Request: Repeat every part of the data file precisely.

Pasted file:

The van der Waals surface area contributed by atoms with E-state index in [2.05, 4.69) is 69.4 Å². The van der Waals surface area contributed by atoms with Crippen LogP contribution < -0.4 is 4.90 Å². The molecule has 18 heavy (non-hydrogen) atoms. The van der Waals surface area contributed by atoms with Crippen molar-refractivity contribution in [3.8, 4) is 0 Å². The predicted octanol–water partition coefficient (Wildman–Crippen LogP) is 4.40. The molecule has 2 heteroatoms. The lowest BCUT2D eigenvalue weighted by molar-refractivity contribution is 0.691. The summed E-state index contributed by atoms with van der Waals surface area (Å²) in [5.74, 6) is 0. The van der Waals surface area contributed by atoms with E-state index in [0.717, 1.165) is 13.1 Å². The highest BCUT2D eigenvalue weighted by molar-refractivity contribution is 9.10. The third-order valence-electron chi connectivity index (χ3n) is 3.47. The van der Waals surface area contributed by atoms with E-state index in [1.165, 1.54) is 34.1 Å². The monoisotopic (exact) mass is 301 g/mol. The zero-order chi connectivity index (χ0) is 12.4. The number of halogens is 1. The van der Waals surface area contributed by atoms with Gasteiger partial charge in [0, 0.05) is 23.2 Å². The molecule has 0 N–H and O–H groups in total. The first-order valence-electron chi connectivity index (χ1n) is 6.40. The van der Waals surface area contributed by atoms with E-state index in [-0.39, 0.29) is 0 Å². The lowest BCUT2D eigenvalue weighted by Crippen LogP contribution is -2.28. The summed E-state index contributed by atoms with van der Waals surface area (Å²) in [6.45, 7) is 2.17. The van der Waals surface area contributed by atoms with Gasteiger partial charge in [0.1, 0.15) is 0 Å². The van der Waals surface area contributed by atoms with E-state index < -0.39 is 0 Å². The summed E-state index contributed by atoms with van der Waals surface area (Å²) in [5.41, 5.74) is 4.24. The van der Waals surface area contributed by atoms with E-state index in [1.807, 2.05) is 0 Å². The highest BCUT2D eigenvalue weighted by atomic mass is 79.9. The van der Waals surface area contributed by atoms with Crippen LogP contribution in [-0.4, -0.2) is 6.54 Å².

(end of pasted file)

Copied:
The van der Waals surface area contributed by atoms with E-state index in [2.05, 4.69) is 69.4 Å². The van der Waals surface area contributed by atoms with Crippen LogP contribution < -0.4 is 4.90 Å². The molecule has 18 heavy (non-hydrogen) atoms. The van der Waals surface area contributed by atoms with Crippen molar-refractivity contribution in [3.8, 4) is 0 Å². The predicted octanol–water partition coefficient (Wildman–Crippen LogP) is 4.40. The molecule has 2 heteroatoms. The lowest BCUT2D eigenvalue weighted by molar-refractivity contribution is 0.691. The summed E-state index contributed by atoms with van der Waals surface area (Å²) in [5.74, 6) is 0. The van der Waals surface area contributed by atoms with E-state index in [0.717, 1.165) is 13.1 Å². The highest BCUT2D eigenvalue weighted by molar-refractivity contribution is 9.10. The third-order valence-electron chi connectivity index (χ3n) is 3.47. The van der Waals surface area contributed by atoms with E-state index in [1.165, 1.54) is 34.1 Å². The monoisotopic (exact) mass is 301 g/mol. The zero-order chi connectivity index (χ0) is 12.4. The number of halogens is 1. The van der Waals surface area contributed by atoms with Gasteiger partial charge in [0, 0.05) is 23.2 Å². The molecule has 0 N–H and O–H groups in total. The first-order valence-electron chi connectivity index (χ1n) is 6.40. The van der Waals surface area contributed by atoms with E-state index in [-0.39, 0.29) is 0 Å². The lowest BCUT2D eigenvalue weighted by Crippen LogP contribution is -2.28. The summed E-state index contributed by atoms with van der Waals surface area (Å²) in [6.45, 7) is 2.17. The van der Waals surface area contributed by atoms with Gasteiger partial charge in [0.1, 0.15) is 0 Å². The van der Waals surface area contributed by atoms with E-state index < -0.39 is 0 Å². The summed E-state index contributed by atoms with van der Waals surface area (Å²) in [5.41, 5.74) is 4.24. The van der Waals surface area contributed by atoms with E-state index in [1.807, 2.05) is 0 Å². The highest BCUT2D eigenvalue weighted by atomic mass is 79.9. The van der Waals surface area contributed by atoms with Crippen LogP contribution in [-0.4, -0.2) is 6.54 Å².